The results, from the 5th annual PwC Low Carbon Economy Index, examine the amount of energy-related carbon emitted per unit of GDP needed to limit global warming to 2°C. The report warns that this level of warming “will have serious and far reaching implications.” Current investment planning cycles for major business and infrastructure investments now need to factor this into their decision making.
It finds that policies and low carbon technologies have failed to break the link between growth and carbon emissions in the global economy. The world’s energy mix remains dominated by fossil fuels:
If the world continues at current rates of decarbonisation, the carbon budget outlined by the IPCC for the period 2012 to 2100 would be spent in less than a quarter of that time, and be used up by 2034. Emissions over and above that budget would be increasing the chances of dangerous climate change, with average warming of surface temperature projected to be beyond 2°C.
Jonathan Grant, director, PwC Sustainability & Climate Change said: “G20 countries are still consuming fossil fuels like there’s no tomorrow. Despite rapid growth in renewables, they still remain a small part of the energy mix and are overwhelmed by the increase in the use of coal. The results raise real questions about the viability of our vast fossil fuel reserves, and the way we power our economy. The 2 degrees carbon budget is simply not big enough to cope with the unmitigated exploitation of these reserves.”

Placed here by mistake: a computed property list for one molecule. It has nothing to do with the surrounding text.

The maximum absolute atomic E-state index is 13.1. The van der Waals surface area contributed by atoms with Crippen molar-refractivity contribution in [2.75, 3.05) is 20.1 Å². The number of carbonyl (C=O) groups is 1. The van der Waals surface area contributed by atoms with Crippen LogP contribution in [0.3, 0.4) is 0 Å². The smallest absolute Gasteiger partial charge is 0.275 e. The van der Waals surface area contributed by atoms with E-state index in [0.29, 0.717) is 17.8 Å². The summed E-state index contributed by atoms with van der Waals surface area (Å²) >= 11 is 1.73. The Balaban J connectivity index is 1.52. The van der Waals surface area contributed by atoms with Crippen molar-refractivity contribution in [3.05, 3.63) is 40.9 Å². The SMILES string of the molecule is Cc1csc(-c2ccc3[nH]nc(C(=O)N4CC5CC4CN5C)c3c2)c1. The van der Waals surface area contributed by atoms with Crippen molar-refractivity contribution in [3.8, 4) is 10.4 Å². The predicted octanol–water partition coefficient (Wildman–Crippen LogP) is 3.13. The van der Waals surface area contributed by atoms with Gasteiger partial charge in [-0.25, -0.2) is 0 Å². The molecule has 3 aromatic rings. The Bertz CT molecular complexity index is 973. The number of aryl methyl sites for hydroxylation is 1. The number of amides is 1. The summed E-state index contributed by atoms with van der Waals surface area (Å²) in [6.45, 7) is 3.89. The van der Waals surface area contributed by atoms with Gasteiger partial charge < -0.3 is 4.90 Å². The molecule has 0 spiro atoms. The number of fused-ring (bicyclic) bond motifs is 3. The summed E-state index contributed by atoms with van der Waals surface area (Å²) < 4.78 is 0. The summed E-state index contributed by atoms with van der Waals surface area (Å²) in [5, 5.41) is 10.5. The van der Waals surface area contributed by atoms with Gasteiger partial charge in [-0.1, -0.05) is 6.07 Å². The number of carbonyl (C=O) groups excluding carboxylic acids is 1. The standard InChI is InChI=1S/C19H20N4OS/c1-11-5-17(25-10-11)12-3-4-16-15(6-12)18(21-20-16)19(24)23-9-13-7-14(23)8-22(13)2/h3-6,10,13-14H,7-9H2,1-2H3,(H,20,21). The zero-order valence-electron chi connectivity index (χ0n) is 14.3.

Energy efficiency progress was one bright spot in the analysis. 92% of the small reduction in carbon intensity achieved last year is down to improvements in energy efficiency with the remaining 8% through a shift towards a cleaner energy mix. Italy, the UK and Turkey rank as the most energy efficient economies in the G20, consuming less energy for every $m of GDP generated than their counterparts. But the report warns that there is a limit to which we can cut energy use per unit of GDP.
Five years ago, our global decarbonisation target was 3.5% per annum, now the challenge nearly doubles to 6%. This is over eight times our current rate of decarbonisation, a level never achieved before, let alone sustained over decades. To achieve what the IPCC deems the ‘safe’ amounts of carbon in the atmosphere to limit the extreme impacts of climate change, would require halving carbon intensity within the next ten years, and reducing it to one-tenth of today’s levels by 2050. By 2100, the global energy system would need to be virtually zero-carbon.
Jonathan Grant, director, PwC sustainability and climate change said: "This has implications for a raft of investments in carbon intensive technologies that are currently being planned and executed today.”